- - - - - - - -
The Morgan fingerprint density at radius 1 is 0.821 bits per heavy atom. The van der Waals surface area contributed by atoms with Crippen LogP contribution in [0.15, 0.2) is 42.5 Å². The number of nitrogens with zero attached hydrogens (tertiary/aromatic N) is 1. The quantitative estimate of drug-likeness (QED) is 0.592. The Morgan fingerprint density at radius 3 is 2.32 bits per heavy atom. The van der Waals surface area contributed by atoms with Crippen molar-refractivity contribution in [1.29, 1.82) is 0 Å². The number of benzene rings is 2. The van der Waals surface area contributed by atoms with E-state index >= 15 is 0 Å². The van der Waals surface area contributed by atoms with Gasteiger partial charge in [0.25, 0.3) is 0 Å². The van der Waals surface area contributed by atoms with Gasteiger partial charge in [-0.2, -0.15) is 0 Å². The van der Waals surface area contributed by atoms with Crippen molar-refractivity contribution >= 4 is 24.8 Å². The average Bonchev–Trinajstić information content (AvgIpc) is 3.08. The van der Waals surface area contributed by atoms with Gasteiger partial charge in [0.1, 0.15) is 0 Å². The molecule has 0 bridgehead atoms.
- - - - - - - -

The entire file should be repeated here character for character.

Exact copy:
The Morgan fingerprint density at radius 1 is 0.821 bits per heavy atom. The van der Waals surface area contributed by atoms with Crippen LogP contribution in [0.15, 0.2) is 42.5 Å². The number of nitrogens with zero attached hydrogens (tertiary/aromatic N) is 1. The quantitative estimate of drug-likeness (QED) is 0.592. The Morgan fingerprint density at radius 3 is 2.32 bits per heavy atom. The van der Waals surface area contributed by atoms with Crippen molar-refractivity contribution in [1.29, 1.82) is 0 Å². The number of benzene rings is 2. The van der Waals surface area contributed by atoms with E-state index >= 15 is 0 Å². The van der Waals surface area contributed by atoms with Gasteiger partial charge in [0.25, 0.3) is 0 Å². The van der Waals surface area contributed by atoms with Gasteiger partial charge in [-0.2, -0.15) is 0 Å². The van der Waals surface area contributed by atoms with Crippen molar-refractivity contribution >= 4 is 24.8 Å². The average Bonchev–Trinajstić information content (AvgIpc) is 3.08. The van der Waals surface area contributed by atoms with Gasteiger partial charge in [0.1, 0.15) is 0 Å². The molecule has 0 bridgehead atoms.